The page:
The Residenza Villa Marignoli Rome is perhaps one of the most successful works of Giulio Magni - one of the most interesting Italian architects of the early 19th century.
Great-grandson of Valadier, Magni was the creator of some of the great building works of the first decades of the new century including the Ministry of the Navy (1911), winner of the competition for the National Gallery of Modern Art in Villa Giulia (1911), the public housing in Testaccio (1903 - 1914), the Peace Palace in The Hague, in addition to some houses of great architectural interest such as the Almajà Cottage and Villa Pacelli on Via Aurelia.
The restoration was a long and complex process. The buildings had become dilapidated and were unsafe with the major problems being a part of the roof that was completely demolished where it overlooked the garden. The tiles and stairs in this area were smashed and unsafe with other areas also with smashed floors and an unstable roof.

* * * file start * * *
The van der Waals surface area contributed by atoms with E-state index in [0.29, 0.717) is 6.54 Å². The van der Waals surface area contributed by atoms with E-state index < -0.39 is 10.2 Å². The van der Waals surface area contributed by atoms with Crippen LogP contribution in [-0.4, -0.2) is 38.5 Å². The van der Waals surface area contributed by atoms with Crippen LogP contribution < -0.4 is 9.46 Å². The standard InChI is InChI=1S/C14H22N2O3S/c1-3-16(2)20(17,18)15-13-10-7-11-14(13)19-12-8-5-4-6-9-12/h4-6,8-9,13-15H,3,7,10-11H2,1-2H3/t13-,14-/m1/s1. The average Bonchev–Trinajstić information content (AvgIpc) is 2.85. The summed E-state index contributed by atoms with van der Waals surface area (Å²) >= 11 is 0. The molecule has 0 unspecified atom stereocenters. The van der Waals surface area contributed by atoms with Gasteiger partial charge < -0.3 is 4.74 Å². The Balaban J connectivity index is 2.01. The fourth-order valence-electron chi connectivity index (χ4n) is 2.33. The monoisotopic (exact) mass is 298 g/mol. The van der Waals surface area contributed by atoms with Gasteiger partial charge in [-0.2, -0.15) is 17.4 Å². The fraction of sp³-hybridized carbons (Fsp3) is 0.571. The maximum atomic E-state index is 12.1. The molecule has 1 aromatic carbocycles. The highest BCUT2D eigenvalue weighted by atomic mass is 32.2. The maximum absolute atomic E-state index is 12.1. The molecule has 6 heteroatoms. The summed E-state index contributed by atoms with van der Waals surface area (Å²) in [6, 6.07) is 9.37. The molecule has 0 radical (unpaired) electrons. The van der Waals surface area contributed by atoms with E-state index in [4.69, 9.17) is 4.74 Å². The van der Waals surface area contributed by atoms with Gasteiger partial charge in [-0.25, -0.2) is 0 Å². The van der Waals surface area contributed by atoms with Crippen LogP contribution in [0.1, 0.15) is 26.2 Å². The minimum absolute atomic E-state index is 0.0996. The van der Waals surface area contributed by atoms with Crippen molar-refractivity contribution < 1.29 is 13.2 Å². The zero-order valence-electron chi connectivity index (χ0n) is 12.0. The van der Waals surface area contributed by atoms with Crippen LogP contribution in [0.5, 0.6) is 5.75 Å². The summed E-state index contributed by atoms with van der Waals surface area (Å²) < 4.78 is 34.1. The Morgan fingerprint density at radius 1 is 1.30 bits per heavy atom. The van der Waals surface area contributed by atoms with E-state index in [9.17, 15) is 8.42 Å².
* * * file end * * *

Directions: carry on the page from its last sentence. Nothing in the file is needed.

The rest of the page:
The restoration project consisted in the renovation of existing buildings and reconstruction, of them and the garden with a plan to share services and shops - 2.50 / 3.50 m of shared floor space of the 6.70 m in order to give the best and most efficient use of space and possibility.
In addition to ensuring the stability of the shaky areas of the structures, the restructuring has succeeded in also completely rebuilding the demolished parts, so that the building is once again returned to its former glory at the time of its original construction, but also usable with the modern requirements that existed in 1975.
The accommodation has since been a place of residence for primarily foreign tourists but also of a number of Italians who have found the property to be a peaceful retreat in Rome where they could stay for long periods. Such visitors include Federico Fellini, Pietro Notarianni, director Dario Argento and playwright Giuseppe Manfridi.